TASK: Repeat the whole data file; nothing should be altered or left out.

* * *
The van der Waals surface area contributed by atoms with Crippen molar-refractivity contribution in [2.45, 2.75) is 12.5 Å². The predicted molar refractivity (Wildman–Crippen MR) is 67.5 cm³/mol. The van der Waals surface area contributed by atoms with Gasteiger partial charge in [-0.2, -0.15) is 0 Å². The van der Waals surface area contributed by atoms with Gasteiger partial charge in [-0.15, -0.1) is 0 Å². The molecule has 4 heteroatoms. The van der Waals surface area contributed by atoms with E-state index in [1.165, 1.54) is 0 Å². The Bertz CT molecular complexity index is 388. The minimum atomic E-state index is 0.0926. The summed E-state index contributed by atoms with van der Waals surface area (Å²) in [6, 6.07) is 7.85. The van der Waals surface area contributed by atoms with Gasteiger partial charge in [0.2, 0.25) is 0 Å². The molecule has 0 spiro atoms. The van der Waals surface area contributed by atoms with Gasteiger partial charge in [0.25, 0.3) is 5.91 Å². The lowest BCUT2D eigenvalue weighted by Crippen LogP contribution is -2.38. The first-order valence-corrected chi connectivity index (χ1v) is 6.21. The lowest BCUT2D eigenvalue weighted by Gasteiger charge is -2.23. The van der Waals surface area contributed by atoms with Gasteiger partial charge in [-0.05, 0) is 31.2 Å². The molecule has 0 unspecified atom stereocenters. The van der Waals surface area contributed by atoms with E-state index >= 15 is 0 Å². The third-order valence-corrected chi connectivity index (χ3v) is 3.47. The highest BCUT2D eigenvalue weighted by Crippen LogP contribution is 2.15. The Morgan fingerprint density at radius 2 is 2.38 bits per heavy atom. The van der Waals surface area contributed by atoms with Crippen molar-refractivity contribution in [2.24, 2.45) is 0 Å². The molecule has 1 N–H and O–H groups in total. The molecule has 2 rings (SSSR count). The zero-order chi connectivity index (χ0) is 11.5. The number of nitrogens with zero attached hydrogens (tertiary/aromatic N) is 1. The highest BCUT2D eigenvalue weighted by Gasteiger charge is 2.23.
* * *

The van der Waals surface area contributed by atoms with Crippen molar-refractivity contribution in [2.45, 2.75) is 12.5 Å². The predicted molar refractivity (Wildman–Crippen MR) is 67.5 cm³/mol. The van der Waals surface area contributed by atoms with Gasteiger partial charge in [-0.2, -0.15) is 0 Å². The van der Waals surface area contributed by atoms with Gasteiger partial charge in [-0.15, -0.1) is 0 Å². The molecule has 4 heteroatoms. The van der Waals surface area contributed by atoms with E-state index in [1.165, 1.54) is 0 Å². The Bertz CT molecular complexity index is 388. The minimum atomic E-state index is 0.0926. The summed E-state index contributed by atoms with van der Waals surface area (Å²) in [6, 6.07) is 7.85. The van der Waals surface area contributed by atoms with Gasteiger partial charge in [0.2, 0.25) is 0 Å². The molecule has 0 spiro atoms. The van der Waals surface area contributed by atoms with Gasteiger partial charge in [0.25, 0.3) is 5.91 Å². The lowest BCUT2D eigenvalue weighted by Crippen LogP contribution is -2.38. The first-order valence-corrected chi connectivity index (χ1v) is 6.21. The lowest BCUT2D eigenvalue weighted by Gasteiger charge is -2.23. The van der Waals surface area contributed by atoms with Gasteiger partial charge in [-0.05, 0) is 31.2 Å². The molecule has 0 unspecified atom stereocenters. The van der Waals surface area contributed by atoms with E-state index >= 15 is 0 Å². The third-order valence-corrected chi connectivity index (χ3v) is 3.47. The highest BCUT2D eigenvalue weighted by Crippen LogP contribution is 2.15. The Morgan fingerprint density at radius 2 is 2.38 bits per heavy atom. The van der Waals surface area contributed by atoms with Crippen molar-refractivity contribution in [2.24, 2.45) is 0 Å². The molecule has 1 N–H and O–H groups in total. The molecule has 2 rings (SSSR count). The zero-order chi connectivity index (χ0) is 11.5. The number of nitrogens with zero attached hydrogens (tertiary/aromatic N) is 1. The highest BCUT2D eigenvalue weighted by Gasteiger charge is 2.23.